“It’s amazing what their product can accomplish,” says Nicole Shimer, a vice president at Insight who was a member of Workit’s board of directors, about it being a win-win for the health insurance company and the patients. “Folks who suffer from addiction tend to be among the most costly patients for health insurance plans to cover, and simply getting treatment has been shown to significantly reduce the total costs of the patient to the insurance company. Plans can give better treatments and can also save a significant amount of money doing it. This is beneficial to both sides.”
One of the main distinguishing features Workit can offer over traditional programs is that they care for the whole person, not just addiction.
M McIntosh CIntosh met McLaughlin the first day she came to the Bay Area as a Bay Area transplant in 2009 at the nearby Alcoholics Anonymous meeting. She was employed as a designer and creative director, and McLaughlin was in educational technology. Both of them had undergrad degrees at the University of Michigan. The University of Michigan but at different times. “We’ve always had a strong connection around getting sober, getting into recovery young, staying in recovery, committing to that path,” McIntosh says. McIntosh. “And then trying to help others along the way.”
Although their recovery paths were based on the 12-step system, they also acknowledged the increasing body of research supporting the use of naltrexone or anti-depression and anxiety medications referred to as SSRIs, along with therapy and peer support. Workit employs an evidence-based method known as motivational interviewing. It is “talking to someone about how much they’re using now, how much they’d like to be using, and what are the near term steps for getting there,” McLaughlin says. “And sometimes that didn’t look like quitting.”
One of the significant distinctions Workit is different from other programs is that they focus on the entire person, not only treating addiction. For instance, Workit has primary care physicians on staff. This means that patients receive medications not just for addiction disorders but also for filling prescriptions for conditions like hepatitis and liver inflammation caused by drinking excessively or sharing syringes. The HIV preventative medication is called PREP.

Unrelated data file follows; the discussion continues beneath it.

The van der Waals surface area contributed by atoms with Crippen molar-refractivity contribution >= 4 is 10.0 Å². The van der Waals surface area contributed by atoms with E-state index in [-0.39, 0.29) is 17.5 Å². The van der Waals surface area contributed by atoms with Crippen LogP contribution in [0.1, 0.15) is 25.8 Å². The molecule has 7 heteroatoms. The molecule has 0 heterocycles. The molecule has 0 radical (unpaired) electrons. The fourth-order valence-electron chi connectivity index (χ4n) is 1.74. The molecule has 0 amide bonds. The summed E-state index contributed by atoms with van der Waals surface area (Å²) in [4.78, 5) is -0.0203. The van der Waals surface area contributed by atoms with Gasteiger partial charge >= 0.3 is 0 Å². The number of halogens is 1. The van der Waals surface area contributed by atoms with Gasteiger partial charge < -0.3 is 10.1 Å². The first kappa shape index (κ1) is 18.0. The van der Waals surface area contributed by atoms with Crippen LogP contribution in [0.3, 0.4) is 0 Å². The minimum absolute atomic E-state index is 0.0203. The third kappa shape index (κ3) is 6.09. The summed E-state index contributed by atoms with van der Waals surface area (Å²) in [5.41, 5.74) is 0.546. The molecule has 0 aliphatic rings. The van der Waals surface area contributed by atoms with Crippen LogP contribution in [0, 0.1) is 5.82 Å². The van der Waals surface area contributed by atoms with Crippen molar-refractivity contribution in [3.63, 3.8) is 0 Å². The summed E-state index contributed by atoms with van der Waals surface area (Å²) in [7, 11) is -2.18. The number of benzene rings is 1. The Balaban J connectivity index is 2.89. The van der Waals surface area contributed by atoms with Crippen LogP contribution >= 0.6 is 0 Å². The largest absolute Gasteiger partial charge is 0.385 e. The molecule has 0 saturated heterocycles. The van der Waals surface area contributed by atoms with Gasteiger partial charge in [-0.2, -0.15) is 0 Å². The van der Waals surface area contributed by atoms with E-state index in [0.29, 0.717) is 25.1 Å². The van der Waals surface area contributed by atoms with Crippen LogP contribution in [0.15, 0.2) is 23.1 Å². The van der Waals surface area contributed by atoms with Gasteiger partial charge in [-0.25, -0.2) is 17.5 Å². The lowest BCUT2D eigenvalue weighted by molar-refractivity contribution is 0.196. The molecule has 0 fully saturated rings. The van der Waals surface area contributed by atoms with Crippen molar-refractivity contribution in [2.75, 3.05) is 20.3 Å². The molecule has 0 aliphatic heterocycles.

However, one of the great valuable pieces of knowledge that McIntosh and McLaughlin learned from the current recovery system was the necessity to have an onsite presence. “It is a delicate balance between having a national footprint, which we’re aggressively building towards, and ensuring that every market that we’re in has local representation,” McLaughlin says. McLaughlin. This involves direct hiring doctors, nurses, social workers, and practitioners in the ten states in which the company is currently operating. Although care is provided online, Workit members also have physical clinics they can visit. The current round of funding is primarily aimed at expanding the geographic reach with the goal of “opening a state a month in 2022 until we’re national,” McIntosh explains. McIntosh.
The pair acknowledge that they don’t have that conventional Silicon Valley pedigree of an Ivy League or the business school degrees of many digital health entrepreneurs. However, they have one significant benefit that a personal experience cannot share with treatment for addiction and recovery. “Although it took us a lot longer, I think the money found us if that makes sense,” McIntosh says. McIntosh. The name Workit originates from a well-known recovery phrase: “It works if you work it.” The concept is the idea that “if you put in the work, recovery is available for anyone,” McIntosh explains. “Our job is to make sure whatever pathway you’re looking for; you can get to where you’re trying to go.”